I speak with small business owners and entrepreneurs on a daily basis. While they come from a variety of industries, there is one constant refrain: What else should we do to manage our risk? There are nearly limitless answers to this question. However, one of my recommended strategies is to establish an 831(b) captive, also known as microcaptive insurance.
Unfortunately, due to regulatory and investigative pressure from the IRS, many small business owners are hesitant to take advantage of this section of the Internal Revenue Code (IRC) as established by Congress in 1986.
A microcaptive is a small insurance company that is owned by a parent company. The parent company forms the microcaptive for the purpose of insuring itself against a specific risk. For example, a rancher might decide to form a microcaptive and create an animal mortality policy to cover his herd in case of unforeseen death from a weather event.
Microcaptive insurance, like all insurance, is designed to manage risk and provide peace of mind to small business owners. The advent of microcaptive insurance allows small business owners to bridge gaps in commercial policies (risk that traditional carriers are unable or unwilling to insure), offer lower premiums (if a carrier will insure the risk), or provide specific risk coverage in an area that traditional carriers are not familiar with.
As I mentioned previously, section 831(b) of the IRC was passed into law in 1986. This legislation allowed small, non-life insurance companies with less than $1.2 million in premiums an avenue to protect themselves from risk and create competition in the insurance marketplace.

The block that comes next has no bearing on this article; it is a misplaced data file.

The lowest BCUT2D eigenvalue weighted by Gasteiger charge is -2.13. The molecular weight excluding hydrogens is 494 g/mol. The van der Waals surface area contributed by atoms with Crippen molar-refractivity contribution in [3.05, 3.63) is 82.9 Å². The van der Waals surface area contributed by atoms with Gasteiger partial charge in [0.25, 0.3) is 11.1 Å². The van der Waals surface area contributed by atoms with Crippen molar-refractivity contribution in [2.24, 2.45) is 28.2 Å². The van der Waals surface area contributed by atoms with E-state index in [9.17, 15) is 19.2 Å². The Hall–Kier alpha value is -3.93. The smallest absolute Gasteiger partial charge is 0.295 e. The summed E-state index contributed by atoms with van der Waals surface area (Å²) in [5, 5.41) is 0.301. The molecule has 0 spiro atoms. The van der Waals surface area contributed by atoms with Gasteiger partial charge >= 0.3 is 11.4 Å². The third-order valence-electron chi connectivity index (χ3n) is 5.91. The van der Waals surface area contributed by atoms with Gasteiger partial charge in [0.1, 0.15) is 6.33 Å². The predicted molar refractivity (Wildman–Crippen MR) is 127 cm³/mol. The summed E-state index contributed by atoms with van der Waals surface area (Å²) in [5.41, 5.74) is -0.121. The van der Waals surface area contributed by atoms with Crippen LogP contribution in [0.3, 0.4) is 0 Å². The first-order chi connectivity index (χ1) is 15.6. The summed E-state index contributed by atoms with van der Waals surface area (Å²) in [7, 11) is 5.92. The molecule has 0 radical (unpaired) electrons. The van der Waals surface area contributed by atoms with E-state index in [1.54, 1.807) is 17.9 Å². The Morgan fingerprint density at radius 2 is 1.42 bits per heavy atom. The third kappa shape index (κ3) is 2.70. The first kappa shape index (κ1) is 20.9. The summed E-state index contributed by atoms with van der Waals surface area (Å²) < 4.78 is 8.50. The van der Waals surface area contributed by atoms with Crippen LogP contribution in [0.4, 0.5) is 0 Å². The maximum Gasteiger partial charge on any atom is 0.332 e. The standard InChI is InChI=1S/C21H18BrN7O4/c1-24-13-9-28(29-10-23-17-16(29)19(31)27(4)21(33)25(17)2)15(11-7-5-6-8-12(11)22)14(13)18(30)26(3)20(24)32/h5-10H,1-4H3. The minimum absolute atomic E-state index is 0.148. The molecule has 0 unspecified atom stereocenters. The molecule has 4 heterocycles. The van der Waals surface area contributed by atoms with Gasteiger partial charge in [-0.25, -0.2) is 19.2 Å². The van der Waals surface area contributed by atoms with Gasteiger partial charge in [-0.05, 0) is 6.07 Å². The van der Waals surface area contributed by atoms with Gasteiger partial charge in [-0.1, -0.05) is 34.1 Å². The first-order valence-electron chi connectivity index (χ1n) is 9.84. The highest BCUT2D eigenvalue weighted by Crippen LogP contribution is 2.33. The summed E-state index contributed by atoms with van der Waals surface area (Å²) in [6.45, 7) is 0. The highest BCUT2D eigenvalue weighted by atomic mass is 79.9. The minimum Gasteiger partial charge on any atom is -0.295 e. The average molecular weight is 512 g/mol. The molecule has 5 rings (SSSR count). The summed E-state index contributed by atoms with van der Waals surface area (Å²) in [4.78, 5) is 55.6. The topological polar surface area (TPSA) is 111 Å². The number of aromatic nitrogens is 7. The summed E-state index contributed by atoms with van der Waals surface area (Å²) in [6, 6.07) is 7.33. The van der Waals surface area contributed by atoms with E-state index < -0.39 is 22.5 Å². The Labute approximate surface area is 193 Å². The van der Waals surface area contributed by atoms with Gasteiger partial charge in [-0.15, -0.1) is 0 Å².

In 2015, Congress reaffirmed its support of microcaptive insurance by passing the PATH Act, raising the premium threshold from $1.2 million to $2.2 million and tying it to inflation.
Despite Congress’s clear position on the issue, the IRS continues to ramp up its aggressive treatment of microcaptive owners. The agency has trapped hundreds of small businesses in legal limbo, placing them under audit while refusing to take all but the most egregious cases to trial. These tactics end up costing a fortune in legal fees, forcing many plan owners to close their microcaptive insurance company due to legal costs and unknown outcomes, two items that the legislation was clearly trying to mitigate.
In April of this year, the IRS proposed new microcaptive regulations. Industry experts have indicated that, if finalized, these regulations will force the majority of microcaptive insurance companies to shut down. The purview of the IRS should be how to make microcaptive insurance companies work for the largest amount of small business owners as Congress intended, not actively discourage companies from utilizing this critical tool.
While it is true that a minority of microcaptive owners have acted inappropriately as the IRS alleges, the agency should not punish thousands of law-abiding small business owners. Instead, the agency should work with industry leaders and interested members of Congress to build a framework for policy owners to work within.
It is vital that we protect risk management strategies like this for small businesses here in Texas and across the country. I know one of our local representatives in Congress, Rep. Beth Van Duyne, is on the House Ways and Means Committee and has repeatedly demonstrated her passion for helping small businesses thrive. My hope is that she will continue to do so on this important issue.
Jeff Nash, CPA CFP® has over 20 years of combined experience working in public accounting and financial services. He is the principal owner of various companies where he focuses on tax strategy, risk mitigation, and alternative investment advising.